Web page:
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AlbertJayNock

Eliot Spitzer


I first started noticing Eliot Spitzer when he was going after NYSE head Richard Grasso for making too much money. Grasso was making a lot of money...$193 million a year. I didn't understand why it was a crime. I still don't. I had recently gotten my inheritance for my father and was actively involved in the stock market. In other words, I was a small individual investor, the kind of person Spitzer was supposed to be protecting from people like Grasso. Except I was making money and could not for the life of me see why I needed protection from Grasso.

Over the years, his strong arm tactics made him a lot of enemies. That by itself doesn't make him a bad guy, but the criminality of many of his targets was questionable. A lot of them, like Grasso,  were only guilty of being rich.

Spitzer himself was guilty of the "crime" of being rich. His father was a wealthy real estate developer and he was worth hundreds of millions of dollars. And he didn't always meet the pristine standards he demanded for others. In fact, he funded his first campaign for NY Attorney General by playing fast and loose with campaign finance laws.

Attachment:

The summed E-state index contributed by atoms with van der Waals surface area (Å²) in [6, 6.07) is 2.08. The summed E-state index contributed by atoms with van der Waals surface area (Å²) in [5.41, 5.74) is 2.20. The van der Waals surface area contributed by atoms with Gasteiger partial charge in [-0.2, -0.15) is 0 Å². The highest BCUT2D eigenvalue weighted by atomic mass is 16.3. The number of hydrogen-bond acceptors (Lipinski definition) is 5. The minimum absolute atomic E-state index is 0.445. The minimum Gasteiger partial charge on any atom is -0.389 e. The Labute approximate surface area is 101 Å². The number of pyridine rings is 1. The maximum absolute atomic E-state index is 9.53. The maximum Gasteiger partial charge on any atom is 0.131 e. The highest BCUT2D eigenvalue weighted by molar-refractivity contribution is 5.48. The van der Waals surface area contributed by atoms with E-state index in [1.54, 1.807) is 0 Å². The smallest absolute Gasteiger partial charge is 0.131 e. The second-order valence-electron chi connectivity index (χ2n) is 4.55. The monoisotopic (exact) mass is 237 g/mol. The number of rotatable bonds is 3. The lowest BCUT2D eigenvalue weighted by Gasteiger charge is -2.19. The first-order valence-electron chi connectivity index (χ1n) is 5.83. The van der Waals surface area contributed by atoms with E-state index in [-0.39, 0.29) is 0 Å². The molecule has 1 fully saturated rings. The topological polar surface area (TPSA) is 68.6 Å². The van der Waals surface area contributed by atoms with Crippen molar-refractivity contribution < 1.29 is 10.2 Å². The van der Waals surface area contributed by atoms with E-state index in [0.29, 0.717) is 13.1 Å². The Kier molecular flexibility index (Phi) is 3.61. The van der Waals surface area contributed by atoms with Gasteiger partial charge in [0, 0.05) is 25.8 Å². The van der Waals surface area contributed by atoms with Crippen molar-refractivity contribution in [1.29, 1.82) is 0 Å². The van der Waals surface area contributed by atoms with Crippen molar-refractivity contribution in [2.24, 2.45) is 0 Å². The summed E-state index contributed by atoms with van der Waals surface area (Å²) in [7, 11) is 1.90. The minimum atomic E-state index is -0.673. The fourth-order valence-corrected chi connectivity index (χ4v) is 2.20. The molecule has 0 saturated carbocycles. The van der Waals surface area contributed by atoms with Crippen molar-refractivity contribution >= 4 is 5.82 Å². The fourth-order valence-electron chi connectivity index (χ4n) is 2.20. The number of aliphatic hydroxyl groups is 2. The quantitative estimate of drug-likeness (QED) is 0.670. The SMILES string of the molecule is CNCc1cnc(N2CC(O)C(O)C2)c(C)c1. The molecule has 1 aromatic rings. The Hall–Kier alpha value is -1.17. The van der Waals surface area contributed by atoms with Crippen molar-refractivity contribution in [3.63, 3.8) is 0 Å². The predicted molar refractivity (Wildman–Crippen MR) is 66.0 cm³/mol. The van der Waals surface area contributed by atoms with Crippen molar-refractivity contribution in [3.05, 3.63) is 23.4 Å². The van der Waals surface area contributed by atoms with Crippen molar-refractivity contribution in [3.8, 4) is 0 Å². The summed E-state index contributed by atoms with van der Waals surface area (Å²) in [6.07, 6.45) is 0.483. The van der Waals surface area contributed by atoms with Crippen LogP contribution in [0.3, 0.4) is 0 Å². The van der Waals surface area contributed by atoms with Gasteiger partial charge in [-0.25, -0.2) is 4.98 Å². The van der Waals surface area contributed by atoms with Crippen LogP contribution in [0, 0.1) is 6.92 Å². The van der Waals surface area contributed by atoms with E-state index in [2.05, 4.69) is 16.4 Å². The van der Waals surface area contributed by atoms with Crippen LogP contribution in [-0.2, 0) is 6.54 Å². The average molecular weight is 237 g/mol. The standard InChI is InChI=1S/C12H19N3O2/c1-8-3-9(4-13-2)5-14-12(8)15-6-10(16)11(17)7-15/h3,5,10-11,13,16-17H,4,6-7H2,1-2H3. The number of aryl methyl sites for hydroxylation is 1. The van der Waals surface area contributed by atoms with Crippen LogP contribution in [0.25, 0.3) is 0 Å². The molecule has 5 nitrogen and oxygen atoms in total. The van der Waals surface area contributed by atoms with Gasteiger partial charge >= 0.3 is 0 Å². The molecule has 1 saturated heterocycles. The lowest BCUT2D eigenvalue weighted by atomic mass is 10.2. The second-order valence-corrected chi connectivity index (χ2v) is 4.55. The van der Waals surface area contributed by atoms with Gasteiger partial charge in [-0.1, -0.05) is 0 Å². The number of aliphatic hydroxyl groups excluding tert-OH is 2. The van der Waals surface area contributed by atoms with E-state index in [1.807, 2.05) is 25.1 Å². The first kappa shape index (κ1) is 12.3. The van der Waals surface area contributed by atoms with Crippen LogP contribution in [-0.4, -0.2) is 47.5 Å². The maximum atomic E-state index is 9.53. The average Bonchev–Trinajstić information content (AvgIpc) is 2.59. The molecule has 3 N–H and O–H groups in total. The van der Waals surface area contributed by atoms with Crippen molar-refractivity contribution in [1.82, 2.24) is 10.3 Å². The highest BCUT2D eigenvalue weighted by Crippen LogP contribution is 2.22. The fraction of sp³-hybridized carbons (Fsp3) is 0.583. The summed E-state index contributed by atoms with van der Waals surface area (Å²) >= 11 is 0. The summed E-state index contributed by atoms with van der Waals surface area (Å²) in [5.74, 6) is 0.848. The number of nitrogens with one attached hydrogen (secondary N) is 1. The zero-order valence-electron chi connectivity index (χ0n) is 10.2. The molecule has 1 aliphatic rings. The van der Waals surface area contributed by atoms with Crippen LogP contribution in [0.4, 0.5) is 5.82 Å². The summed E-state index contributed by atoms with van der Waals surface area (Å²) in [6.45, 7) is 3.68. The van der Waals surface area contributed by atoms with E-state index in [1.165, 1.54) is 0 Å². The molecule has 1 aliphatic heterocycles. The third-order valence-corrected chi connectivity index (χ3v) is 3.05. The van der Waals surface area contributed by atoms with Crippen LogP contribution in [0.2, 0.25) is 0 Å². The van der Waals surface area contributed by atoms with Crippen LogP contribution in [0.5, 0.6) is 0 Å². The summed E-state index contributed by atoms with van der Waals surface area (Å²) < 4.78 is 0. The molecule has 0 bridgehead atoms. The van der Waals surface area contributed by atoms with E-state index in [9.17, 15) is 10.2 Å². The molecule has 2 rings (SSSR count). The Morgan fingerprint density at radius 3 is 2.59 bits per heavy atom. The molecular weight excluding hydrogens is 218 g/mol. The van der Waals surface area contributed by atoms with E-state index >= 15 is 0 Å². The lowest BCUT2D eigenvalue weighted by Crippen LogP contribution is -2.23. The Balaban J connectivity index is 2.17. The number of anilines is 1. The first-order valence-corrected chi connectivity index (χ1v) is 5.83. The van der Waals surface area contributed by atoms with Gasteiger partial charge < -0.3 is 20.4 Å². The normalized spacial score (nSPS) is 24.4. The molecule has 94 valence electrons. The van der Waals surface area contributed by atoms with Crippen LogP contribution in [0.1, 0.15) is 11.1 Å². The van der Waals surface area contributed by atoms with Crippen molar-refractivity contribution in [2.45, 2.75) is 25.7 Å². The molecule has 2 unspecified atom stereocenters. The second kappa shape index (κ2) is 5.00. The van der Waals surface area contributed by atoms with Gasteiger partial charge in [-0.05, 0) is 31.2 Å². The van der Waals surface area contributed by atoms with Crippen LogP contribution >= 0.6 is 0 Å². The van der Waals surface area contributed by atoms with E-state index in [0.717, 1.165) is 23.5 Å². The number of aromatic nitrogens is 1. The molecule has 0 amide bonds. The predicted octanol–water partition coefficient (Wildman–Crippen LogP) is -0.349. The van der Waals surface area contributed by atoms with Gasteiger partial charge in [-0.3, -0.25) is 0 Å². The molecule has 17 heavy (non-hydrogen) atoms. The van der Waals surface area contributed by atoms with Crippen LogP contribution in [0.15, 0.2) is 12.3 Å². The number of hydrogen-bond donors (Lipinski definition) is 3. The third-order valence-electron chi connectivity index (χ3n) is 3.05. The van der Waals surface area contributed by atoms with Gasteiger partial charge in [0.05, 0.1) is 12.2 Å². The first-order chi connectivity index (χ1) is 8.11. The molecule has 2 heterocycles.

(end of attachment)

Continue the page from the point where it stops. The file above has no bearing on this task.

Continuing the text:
Ironically, he was ultimately done in by the same kinds of laws he used against his own prey. No one cared about prostitution or had any idea Spitzer was involved with it. He got caught because he  was suspected of "structuring" bank withdrawals, which basically means taking money out in a way designed to evade federal reporting requirements. (Which confuses me...it seems that withdrawals are either legal or they're not). The laws against it are designed to help prosecute the kinds of white collar criminals Spitzer went after.

Even though I am just a puny little individual investor, I can share the schadenfreude experienced by all the floor traders on hearing the news about Spitzer. Spitzer's a bully, and makes it worse by pretending he's defending the little guy. That makes him the worst kind of bully and the worst kind of hypocrite.


Comments

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